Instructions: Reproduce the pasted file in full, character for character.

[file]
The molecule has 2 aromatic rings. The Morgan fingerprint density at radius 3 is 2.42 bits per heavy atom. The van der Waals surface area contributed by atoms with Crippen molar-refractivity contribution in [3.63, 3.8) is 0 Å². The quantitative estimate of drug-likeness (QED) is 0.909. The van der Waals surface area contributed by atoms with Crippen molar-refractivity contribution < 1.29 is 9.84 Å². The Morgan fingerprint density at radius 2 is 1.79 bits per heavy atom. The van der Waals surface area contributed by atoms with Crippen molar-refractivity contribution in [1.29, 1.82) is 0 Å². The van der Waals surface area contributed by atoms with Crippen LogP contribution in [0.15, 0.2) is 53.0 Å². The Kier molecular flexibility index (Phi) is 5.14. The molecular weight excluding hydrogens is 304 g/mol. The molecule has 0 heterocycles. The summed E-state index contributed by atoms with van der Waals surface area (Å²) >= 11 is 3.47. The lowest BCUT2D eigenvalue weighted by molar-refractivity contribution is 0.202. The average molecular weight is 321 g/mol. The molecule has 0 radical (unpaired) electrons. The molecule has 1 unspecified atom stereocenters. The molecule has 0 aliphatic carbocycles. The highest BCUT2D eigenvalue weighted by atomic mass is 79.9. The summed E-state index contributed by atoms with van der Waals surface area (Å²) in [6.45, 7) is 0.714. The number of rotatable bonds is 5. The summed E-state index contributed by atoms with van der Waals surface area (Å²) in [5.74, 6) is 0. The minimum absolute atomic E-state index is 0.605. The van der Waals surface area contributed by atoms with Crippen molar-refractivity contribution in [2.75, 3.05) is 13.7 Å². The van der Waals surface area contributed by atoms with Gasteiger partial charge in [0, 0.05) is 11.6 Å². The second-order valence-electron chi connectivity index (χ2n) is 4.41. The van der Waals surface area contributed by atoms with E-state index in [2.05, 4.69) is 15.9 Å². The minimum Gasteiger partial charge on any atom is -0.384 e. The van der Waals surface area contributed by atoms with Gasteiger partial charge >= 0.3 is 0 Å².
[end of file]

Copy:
The molecule has 2 aromatic rings. The Morgan fingerprint density at radius 3 is 2.42 bits per heavy atom. The van der Waals surface area contributed by atoms with Crippen molar-refractivity contribution in [3.63, 3.8) is 0 Å². The quantitative estimate of drug-likeness (QED) is 0.909. The van der Waals surface area contributed by atoms with Crippen molar-refractivity contribution < 1.29 is 9.84 Å². The Morgan fingerprint density at radius 2 is 1.79 bits per heavy atom. The van der Waals surface area contributed by atoms with Crippen molar-refractivity contribution in [1.29, 1.82) is 0 Å². The van der Waals surface area contributed by atoms with Crippen LogP contribution in [0.15, 0.2) is 53.0 Å². The Kier molecular flexibility index (Phi) is 5.14. The molecular weight excluding hydrogens is 304 g/mol. The molecule has 0 heterocycles. The summed E-state index contributed by atoms with van der Waals surface area (Å²) >= 11 is 3.47. The lowest BCUT2D eigenvalue weighted by molar-refractivity contribution is 0.202. The average molecular weight is 321 g/mol. The molecule has 0 radical (unpaired) electrons. The molecule has 1 unspecified atom stereocenters. The molecule has 0 aliphatic carbocycles. The highest BCUT2D eigenvalue weighted by atomic mass is 79.9. The summed E-state index contributed by atoms with van der Waals surface area (Å²) in [6.45, 7) is 0.714. The number of rotatable bonds is 5. The summed E-state index contributed by atoms with van der Waals surface area (Å²) in [5.74, 6) is 0. The minimum absolute atomic E-state index is 0.605. The van der Waals surface area contributed by atoms with Crippen molar-refractivity contribution in [2.75, 3.05) is 13.7 Å². The van der Waals surface area contributed by atoms with Gasteiger partial charge in [0, 0.05) is 11.6 Å². The second-order valence-electron chi connectivity index (χ2n) is 4.41. The van der Waals surface area contributed by atoms with E-state index in [2.05, 4.69) is 15.9 Å². The minimum Gasteiger partial charge on any atom is -0.384 e. The van der Waals surface area contributed by atoms with Gasteiger partial charge >= 0.3 is 0 Å².